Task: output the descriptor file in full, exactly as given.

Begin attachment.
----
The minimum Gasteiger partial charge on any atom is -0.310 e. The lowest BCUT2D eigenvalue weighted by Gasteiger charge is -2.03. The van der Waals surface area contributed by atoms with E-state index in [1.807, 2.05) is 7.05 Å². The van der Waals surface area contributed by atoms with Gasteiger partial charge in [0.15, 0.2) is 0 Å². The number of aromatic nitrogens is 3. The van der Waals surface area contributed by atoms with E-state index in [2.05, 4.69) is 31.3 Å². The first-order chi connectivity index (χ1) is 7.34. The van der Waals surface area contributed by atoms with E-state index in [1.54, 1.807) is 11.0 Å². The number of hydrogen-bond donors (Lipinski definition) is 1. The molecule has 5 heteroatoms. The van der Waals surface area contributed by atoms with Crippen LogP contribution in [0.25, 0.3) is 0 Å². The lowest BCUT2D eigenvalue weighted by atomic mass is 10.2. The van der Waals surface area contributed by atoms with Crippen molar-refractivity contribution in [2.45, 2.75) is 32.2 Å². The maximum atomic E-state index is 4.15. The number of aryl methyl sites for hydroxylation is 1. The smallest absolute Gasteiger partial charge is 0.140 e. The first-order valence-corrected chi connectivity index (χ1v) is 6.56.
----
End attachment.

The minimum Gasteiger partial charge on any atom is -0.310 e. The lowest BCUT2D eigenvalue weighted by Gasteiger charge is -2.03. The van der Waals surface area contributed by atoms with E-state index in [1.807, 2.05) is 7.05 Å². The van der Waals surface area contributed by atoms with Gasteiger partial charge in [0.15, 0.2) is 0 Å². The number of aromatic nitrogens is 3. The van der Waals surface area contributed by atoms with E-state index in [2.05, 4.69) is 31.3 Å². The first-order chi connectivity index (χ1) is 7.34. The van der Waals surface area contributed by atoms with E-state index in [1.54, 1.807) is 11.0 Å². The number of hydrogen-bond donors (Lipinski definition) is 1. The molecule has 5 heteroatoms. The van der Waals surface area contributed by atoms with Crippen LogP contribution in [0.25, 0.3) is 0 Å². The lowest BCUT2D eigenvalue weighted by atomic mass is 10.2. The van der Waals surface area contributed by atoms with Crippen molar-refractivity contribution in [2.45, 2.75) is 32.2 Å². The maximum atomic E-state index is 4.15. The number of aryl methyl sites for hydroxylation is 1. The smallest absolute Gasteiger partial charge is 0.140 e. The first-order valence-corrected chi connectivity index (χ1v) is 6.56.